ABSTRACT: To define the clinical and histopathological characteristics of primary lacrimal sac lymphoma in a predominantly white population.
Specimens of lacrimal sac lymphoma and follow up data were solicited from members of the Ophthalmic Oncology Task Force of the European Organization for Research and Treatment of Cancer (EORTC) and the European Ophthalmic Pathology Society (EOPS). Specimens were stained with haematoxylin and eosin and an immunohistochemical panel against leucocyte antigens was applied. Diagnosis was reached by consensus of five experienced pathologists according to the World Health Organization classification system. The histopathological findings were correlated with the clinical data.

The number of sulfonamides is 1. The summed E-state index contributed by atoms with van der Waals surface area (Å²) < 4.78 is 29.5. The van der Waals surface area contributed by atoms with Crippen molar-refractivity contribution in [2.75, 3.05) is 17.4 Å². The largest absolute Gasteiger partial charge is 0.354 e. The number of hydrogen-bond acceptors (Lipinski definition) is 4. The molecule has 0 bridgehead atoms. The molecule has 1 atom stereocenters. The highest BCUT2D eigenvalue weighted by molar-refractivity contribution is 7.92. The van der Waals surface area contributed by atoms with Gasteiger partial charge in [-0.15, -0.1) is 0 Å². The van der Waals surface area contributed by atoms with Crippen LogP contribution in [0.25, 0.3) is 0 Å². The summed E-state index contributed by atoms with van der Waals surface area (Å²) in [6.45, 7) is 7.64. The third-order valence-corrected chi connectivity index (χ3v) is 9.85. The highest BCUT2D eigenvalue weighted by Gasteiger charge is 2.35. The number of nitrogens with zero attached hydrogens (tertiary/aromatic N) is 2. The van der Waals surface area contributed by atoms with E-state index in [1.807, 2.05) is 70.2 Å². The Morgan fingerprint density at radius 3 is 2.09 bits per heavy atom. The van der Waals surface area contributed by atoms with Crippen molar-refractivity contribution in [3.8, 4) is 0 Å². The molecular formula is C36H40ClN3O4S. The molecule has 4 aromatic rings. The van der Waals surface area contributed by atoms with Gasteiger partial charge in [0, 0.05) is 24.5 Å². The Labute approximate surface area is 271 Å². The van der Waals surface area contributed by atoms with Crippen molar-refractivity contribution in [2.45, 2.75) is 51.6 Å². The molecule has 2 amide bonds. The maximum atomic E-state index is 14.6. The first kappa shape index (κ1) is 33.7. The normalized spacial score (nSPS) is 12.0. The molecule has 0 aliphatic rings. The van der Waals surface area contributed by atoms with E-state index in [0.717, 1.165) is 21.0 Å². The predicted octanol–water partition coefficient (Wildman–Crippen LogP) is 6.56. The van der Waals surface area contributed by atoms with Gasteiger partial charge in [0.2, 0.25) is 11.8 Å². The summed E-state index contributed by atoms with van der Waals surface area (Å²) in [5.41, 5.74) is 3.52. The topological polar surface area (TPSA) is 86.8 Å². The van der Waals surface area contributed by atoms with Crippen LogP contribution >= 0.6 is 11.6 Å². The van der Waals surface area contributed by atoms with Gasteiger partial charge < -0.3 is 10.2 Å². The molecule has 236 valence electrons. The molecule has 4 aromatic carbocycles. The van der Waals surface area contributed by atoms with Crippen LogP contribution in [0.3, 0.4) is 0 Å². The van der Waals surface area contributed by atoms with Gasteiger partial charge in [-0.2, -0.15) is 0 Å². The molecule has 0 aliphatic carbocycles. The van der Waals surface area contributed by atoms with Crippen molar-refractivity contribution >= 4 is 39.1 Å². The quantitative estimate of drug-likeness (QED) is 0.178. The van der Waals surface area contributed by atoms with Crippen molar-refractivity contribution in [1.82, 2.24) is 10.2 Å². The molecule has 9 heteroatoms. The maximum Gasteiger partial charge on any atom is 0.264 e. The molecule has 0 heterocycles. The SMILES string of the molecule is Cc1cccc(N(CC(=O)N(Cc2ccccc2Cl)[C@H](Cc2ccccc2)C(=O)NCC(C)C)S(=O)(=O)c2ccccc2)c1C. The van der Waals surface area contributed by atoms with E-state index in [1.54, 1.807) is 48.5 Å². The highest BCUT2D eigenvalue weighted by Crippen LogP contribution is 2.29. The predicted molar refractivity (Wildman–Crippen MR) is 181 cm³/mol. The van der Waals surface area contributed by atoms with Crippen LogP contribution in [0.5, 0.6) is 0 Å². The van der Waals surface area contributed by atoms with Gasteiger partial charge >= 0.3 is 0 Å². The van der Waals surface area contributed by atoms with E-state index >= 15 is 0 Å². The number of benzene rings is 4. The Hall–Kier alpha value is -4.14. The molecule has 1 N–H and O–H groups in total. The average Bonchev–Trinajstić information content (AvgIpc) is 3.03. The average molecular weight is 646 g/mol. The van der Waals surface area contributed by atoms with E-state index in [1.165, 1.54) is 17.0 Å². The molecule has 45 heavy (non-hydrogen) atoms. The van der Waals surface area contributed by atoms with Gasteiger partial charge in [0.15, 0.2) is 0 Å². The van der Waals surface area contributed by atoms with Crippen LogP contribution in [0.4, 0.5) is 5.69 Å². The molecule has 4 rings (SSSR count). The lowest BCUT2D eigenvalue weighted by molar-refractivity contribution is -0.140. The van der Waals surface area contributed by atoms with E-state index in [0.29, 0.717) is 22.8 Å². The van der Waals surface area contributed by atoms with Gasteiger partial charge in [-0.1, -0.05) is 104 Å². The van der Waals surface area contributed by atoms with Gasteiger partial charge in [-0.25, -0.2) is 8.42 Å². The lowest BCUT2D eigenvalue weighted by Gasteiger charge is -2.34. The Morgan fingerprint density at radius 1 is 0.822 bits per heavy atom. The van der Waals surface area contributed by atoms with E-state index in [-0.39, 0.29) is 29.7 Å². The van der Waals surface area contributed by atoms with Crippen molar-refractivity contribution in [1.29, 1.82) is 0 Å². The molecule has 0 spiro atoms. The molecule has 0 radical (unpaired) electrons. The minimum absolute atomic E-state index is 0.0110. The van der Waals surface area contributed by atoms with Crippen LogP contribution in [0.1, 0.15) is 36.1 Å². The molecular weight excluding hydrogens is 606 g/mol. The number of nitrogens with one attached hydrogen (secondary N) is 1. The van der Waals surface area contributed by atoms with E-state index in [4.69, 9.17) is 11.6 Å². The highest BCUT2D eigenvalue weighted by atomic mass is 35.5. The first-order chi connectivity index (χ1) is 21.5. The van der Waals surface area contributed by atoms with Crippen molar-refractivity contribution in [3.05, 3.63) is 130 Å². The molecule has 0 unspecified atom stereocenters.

Of 15 primary lacrimal sac lymphomas, five (33%) were diffuse large B cell lymphoma (DLBCL), five (33%) were extranodal marginal zone B cell lymphoma of mucosa associated lymphoid tissue (MALT lymphoma), three were classified as "transitional MALT lymphoma," being in transition from MALT lymphoma to DLBCL, and two were unclassified B cell lymphomas. Nine of the patients were female, and the median age at the time of diagnosis was 71 years (range 45-95 years). The most frequent presenting symptoms were epiphora (85%), swelling in the region of the lacrimal sac (79%), and dacryocystitis (21%). All but one patient presented in stage I. Systemic spread occurred in three of nine patients (33%). The 5 year overall survival was 65%.
DLBCL and MALT lymphoma are equally common in the lacrimal sac in contrast with the remaining periorbital and/or orbital region where MALT lymphoma predominates.
British Journal of Ophthalmology 09/2006; 90(8):1004-9. · 2.90 Impact Factor